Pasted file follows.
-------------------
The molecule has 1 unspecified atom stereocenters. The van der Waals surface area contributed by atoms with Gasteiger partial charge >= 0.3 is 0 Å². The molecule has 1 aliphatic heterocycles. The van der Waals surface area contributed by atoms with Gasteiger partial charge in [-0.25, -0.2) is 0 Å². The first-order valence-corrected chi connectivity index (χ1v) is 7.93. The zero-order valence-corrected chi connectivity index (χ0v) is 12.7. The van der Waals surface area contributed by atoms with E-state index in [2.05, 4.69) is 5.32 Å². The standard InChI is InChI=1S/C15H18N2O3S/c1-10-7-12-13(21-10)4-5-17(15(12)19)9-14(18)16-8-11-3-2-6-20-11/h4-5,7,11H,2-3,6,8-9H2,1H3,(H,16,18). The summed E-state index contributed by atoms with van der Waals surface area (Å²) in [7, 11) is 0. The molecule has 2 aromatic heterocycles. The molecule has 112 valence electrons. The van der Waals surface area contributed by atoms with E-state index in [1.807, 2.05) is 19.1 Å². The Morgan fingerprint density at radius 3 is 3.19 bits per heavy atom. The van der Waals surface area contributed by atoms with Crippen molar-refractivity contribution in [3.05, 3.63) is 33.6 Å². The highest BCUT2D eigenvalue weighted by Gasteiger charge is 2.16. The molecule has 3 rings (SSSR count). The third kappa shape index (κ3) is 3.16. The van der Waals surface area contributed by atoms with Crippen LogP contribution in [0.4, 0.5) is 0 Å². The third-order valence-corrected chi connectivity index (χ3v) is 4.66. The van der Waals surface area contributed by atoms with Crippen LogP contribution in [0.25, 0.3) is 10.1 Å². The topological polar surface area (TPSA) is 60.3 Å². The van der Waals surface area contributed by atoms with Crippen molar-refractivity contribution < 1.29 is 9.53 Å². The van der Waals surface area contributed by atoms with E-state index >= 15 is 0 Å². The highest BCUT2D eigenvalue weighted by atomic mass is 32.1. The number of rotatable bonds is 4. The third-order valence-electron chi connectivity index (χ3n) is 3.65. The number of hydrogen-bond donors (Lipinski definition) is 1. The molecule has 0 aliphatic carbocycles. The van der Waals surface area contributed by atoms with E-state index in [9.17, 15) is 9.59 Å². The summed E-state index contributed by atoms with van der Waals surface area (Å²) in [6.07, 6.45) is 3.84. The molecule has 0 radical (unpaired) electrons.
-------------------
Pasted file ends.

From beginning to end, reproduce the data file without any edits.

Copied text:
The molecule has 1 unspecified atom stereocenters. The van der Waals surface area contributed by atoms with Gasteiger partial charge >= 0.3 is 0 Å². The molecule has 1 aliphatic heterocycles. The van der Waals surface area contributed by atoms with Gasteiger partial charge in [-0.25, -0.2) is 0 Å². The first-order valence-corrected chi connectivity index (χ1v) is 7.93. The zero-order valence-corrected chi connectivity index (χ0v) is 12.7. The van der Waals surface area contributed by atoms with E-state index in [2.05, 4.69) is 5.32 Å². The standard InChI is InChI=1S/C15H18N2O3S/c1-10-7-12-13(21-10)4-5-17(15(12)19)9-14(18)16-8-11-3-2-6-20-11/h4-5,7,11H,2-3,6,8-9H2,1H3,(H,16,18). The summed E-state index contributed by atoms with van der Waals surface area (Å²) in [7, 11) is 0. The molecule has 2 aromatic heterocycles. The molecule has 112 valence electrons. The van der Waals surface area contributed by atoms with E-state index in [1.807, 2.05) is 19.1 Å². The Morgan fingerprint density at radius 3 is 3.19 bits per heavy atom. The van der Waals surface area contributed by atoms with Crippen molar-refractivity contribution in [3.05, 3.63) is 33.6 Å². The highest BCUT2D eigenvalue weighted by Gasteiger charge is 2.16. The molecule has 3 rings (SSSR count). The third kappa shape index (κ3) is 3.16. The van der Waals surface area contributed by atoms with Crippen LogP contribution in [0.4, 0.5) is 0 Å². The third-order valence-corrected chi connectivity index (χ3v) is 4.66. The van der Waals surface area contributed by atoms with Crippen LogP contribution in [0.25, 0.3) is 10.1 Å². The topological polar surface area (TPSA) is 60.3 Å². The van der Waals surface area contributed by atoms with Crippen molar-refractivity contribution < 1.29 is 9.53 Å². The van der Waals surface area contributed by atoms with E-state index >= 15 is 0 Å². The highest BCUT2D eigenvalue weighted by atomic mass is 32.1. The number of rotatable bonds is 4. The third-order valence-electron chi connectivity index (χ3n) is 3.65. The number of hydrogen-bond donors (Lipinski definition) is 1. The molecule has 0 aliphatic carbocycles. The van der Waals surface area contributed by atoms with E-state index in [9.17, 15) is 9.59 Å². The summed E-state index contributed by atoms with van der Waals surface area (Å²) in [6.07, 6.45) is 3.84. The molecule has 0 radical (unpaired) electrons.